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How 50 Words Have Saved Hillary and Iced Joe

The Huffington Post The Huffington Post 6/10/2015 Alan Kelly

Fifty words is a micron in the measure of a lawmaker's rhetoric. But these 50 words of declared House Speaker candidate Kevin McCarthy (R-CA) have instantly reversed the fortunes of Hillary Clinton's sagging campaign for the democratic presidential nomination:

Everybody thought Hillary Clinton was unbeatable, right? But we put together a Benghazi special committee, a select committee. What are her numbers today? Her numbers are dropping. Why? Because she's untrustable. But no one would have known any of that had happened, had we not fought and made that happen.
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Even better for Hillary, McCarthy's gaffe has further derailed a united Republican front.
By degrees, Clinton was already clawing back into her party's good graces. Public apologies for her ill-advised emailing ways and her actual and rare use of the word "mistake" were enough to curb media's enthusiasm for servergate and thus open the door for on-message and on-strategy campaigning.
But that McCarthy virtually acknowledged that the Benghazi hearings have been an orchestrated witch hunt are giving Hillary and her surrogates all they need to get the monkey off their campaign's back. Time, finally, for some offense.
For Hillary, there's a third and even better benefit to McCarthy's slip: The stabilization of Clinton's campaign removes, automatically, basic reasons for Joe Biden's considered challenge for the nomination.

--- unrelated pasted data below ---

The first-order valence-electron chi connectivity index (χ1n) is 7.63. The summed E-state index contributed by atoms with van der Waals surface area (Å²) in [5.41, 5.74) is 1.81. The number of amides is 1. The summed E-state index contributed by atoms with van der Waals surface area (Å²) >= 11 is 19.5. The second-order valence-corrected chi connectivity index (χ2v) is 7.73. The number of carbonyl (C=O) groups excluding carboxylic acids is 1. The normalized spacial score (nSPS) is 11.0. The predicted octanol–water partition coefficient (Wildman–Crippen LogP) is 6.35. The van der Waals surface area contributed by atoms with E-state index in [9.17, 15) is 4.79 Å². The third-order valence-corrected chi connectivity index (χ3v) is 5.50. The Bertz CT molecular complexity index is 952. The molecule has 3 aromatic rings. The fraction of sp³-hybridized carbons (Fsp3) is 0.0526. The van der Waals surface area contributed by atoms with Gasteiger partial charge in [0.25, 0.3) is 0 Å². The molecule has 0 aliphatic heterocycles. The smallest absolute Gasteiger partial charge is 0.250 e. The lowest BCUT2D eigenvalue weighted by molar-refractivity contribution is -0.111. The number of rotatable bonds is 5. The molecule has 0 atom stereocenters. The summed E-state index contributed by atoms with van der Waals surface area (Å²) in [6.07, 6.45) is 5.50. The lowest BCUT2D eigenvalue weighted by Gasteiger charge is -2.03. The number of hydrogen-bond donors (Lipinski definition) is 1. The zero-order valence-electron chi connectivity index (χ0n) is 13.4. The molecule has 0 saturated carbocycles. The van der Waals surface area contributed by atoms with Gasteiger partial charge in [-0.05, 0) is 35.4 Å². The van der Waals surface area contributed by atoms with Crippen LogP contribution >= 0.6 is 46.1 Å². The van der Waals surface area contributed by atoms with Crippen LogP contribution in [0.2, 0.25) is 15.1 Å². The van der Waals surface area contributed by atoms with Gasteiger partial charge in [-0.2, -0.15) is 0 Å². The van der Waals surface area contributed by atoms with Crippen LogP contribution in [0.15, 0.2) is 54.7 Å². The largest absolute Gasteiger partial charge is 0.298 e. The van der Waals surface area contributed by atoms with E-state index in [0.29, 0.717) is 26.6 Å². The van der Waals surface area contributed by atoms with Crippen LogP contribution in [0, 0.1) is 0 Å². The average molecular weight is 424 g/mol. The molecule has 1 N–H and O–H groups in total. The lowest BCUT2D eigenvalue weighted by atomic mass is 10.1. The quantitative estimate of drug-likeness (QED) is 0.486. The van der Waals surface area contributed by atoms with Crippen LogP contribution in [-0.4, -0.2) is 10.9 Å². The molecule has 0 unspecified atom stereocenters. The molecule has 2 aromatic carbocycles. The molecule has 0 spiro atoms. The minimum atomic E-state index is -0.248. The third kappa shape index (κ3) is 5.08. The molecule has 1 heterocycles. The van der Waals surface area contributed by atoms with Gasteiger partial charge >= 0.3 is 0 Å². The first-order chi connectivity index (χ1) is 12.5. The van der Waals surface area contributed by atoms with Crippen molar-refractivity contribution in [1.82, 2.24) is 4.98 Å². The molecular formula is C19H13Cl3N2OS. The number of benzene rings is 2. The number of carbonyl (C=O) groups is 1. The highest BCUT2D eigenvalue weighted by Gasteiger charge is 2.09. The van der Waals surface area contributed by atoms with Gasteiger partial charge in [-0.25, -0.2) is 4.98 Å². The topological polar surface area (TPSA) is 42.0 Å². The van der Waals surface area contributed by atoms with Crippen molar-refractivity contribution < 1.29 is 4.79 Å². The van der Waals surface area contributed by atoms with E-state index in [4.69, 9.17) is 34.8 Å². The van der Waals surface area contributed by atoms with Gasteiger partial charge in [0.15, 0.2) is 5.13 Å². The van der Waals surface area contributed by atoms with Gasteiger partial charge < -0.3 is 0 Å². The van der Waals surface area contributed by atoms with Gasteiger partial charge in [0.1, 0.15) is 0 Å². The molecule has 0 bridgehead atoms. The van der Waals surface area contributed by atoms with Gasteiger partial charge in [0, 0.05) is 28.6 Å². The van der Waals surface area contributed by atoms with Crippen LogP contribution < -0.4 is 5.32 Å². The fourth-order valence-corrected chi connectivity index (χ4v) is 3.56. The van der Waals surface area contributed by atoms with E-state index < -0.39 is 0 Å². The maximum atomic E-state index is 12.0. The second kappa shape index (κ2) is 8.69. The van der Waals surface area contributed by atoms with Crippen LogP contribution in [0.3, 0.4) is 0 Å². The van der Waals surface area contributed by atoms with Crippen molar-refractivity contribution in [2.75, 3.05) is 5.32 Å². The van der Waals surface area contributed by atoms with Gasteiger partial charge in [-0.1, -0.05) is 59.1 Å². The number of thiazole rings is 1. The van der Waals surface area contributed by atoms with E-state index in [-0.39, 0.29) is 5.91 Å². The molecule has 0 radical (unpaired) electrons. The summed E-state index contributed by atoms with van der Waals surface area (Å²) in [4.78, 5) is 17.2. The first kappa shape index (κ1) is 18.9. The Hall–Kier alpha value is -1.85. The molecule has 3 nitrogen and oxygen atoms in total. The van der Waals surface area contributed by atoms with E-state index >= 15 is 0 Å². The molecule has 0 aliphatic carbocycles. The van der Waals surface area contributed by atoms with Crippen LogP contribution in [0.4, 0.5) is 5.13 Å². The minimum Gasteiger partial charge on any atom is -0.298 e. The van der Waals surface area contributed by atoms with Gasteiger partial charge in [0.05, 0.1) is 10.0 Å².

From The Standard Table of Influence, here is a sampling of plays that have saved Hillary, exposed the house GOP leadership, and stalled Biden:
RECAST: Commenting on McCarthy's quote, Clinton called the admission, "Deeply distressing." The play was a recast, one of four strategies in the framing family of influence.
CHALLENGE: Clinton surrogates Nancy Pelosi and Harry Reid immediately called for the disbanding of the house select committee. Their play was a challenge, perhaps a Bait, your politics depending.
PAUSE: The silence from the vice president now takes on a different meaning as media presume that Biden's ruminations are focused not on how his candidacy might save a failing party but be perceived as scuttling a party favorite (i.e., Hillary).
LABEL: To that end, pundits have speculated, however thinly, that Biden risks the role of a spoiler. The play by an ever-presumptuous media is the label.
Thanks largely to her arch enemies, Hillary is rising. She's being given the chance to position house investigations as proof of a vast right-wing conspiracy and of her personal and very presidential resilience. (Look no further than the social barometer of this week's Saturday Night Live skit where Clinton was cast as victim, not villain.) Now she's being heard on her pledge to raise incomes, tighten gun laws and and, oh yeah, she can't wait to testify Oct. 22, "... if the committee is still in operation," she almost snickers, an easy-to-read ping.
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